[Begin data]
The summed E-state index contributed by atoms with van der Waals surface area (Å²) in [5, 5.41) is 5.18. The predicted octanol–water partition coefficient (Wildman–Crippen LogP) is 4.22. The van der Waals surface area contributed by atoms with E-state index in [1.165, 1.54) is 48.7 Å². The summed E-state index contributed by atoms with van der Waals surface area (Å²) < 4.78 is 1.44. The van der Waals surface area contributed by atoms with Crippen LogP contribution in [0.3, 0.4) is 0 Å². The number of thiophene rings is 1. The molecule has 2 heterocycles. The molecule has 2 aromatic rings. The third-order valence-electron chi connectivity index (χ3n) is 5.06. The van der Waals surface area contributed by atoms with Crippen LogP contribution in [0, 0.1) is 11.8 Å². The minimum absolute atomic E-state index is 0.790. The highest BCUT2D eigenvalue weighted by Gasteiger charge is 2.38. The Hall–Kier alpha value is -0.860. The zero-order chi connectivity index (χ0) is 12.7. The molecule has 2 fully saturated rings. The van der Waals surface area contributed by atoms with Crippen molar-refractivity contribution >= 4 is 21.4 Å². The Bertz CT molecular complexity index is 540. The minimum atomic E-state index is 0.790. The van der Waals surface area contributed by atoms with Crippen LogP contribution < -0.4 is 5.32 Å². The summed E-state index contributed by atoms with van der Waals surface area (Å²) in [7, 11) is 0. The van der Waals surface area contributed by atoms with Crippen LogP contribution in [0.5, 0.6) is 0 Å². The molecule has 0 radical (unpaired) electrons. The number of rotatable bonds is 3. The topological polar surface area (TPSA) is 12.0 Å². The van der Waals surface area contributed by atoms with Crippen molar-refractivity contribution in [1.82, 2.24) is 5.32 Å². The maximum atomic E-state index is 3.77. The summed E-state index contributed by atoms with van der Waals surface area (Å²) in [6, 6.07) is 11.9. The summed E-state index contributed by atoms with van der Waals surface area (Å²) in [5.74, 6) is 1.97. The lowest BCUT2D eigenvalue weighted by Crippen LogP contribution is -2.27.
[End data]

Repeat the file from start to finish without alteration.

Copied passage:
The summed E-state index contributed by atoms with van der Waals surface area (Å²) in [5, 5.41) is 5.18. The predicted octanol–water partition coefficient (Wildman–Crippen LogP) is 4.22. The van der Waals surface area contributed by atoms with E-state index in [1.165, 1.54) is 48.7 Å². The summed E-state index contributed by atoms with van der Waals surface area (Å²) < 4.78 is 1.44. The van der Waals surface area contributed by atoms with Crippen LogP contribution in [0.3, 0.4) is 0 Å². The number of thiophene rings is 1. The molecule has 2 heterocycles. The molecule has 2 aromatic rings. The third-order valence-electron chi connectivity index (χ3n) is 5.06. The van der Waals surface area contributed by atoms with Crippen LogP contribution in [0, 0.1) is 11.8 Å². The minimum absolute atomic E-state index is 0.790. The highest BCUT2D eigenvalue weighted by Gasteiger charge is 2.38. The Hall–Kier alpha value is -0.860. The zero-order chi connectivity index (χ0) is 12.7. The molecule has 2 fully saturated rings. The van der Waals surface area contributed by atoms with Crippen molar-refractivity contribution >= 4 is 21.4 Å². The Bertz CT molecular complexity index is 540. The minimum atomic E-state index is 0.790. The van der Waals surface area contributed by atoms with Crippen LogP contribution < -0.4 is 5.32 Å². The summed E-state index contributed by atoms with van der Waals surface area (Å²) in [7, 11) is 0. The van der Waals surface area contributed by atoms with Crippen LogP contribution in [0.5, 0.6) is 0 Å². The molecule has 0 radical (unpaired) electrons. The number of rotatable bonds is 3. The topological polar surface area (TPSA) is 12.0 Å². The van der Waals surface area contributed by atoms with Crippen molar-refractivity contribution in [1.82, 2.24) is 5.32 Å². The maximum atomic E-state index is 3.77. The summed E-state index contributed by atoms with van der Waals surface area (Å²) in [6, 6.07) is 11.9. The summed E-state index contributed by atoms with van der Waals surface area (Å²) in [5.74, 6) is 1.97. The lowest BCUT2D eigenvalue weighted by Crippen LogP contribution is -2.27.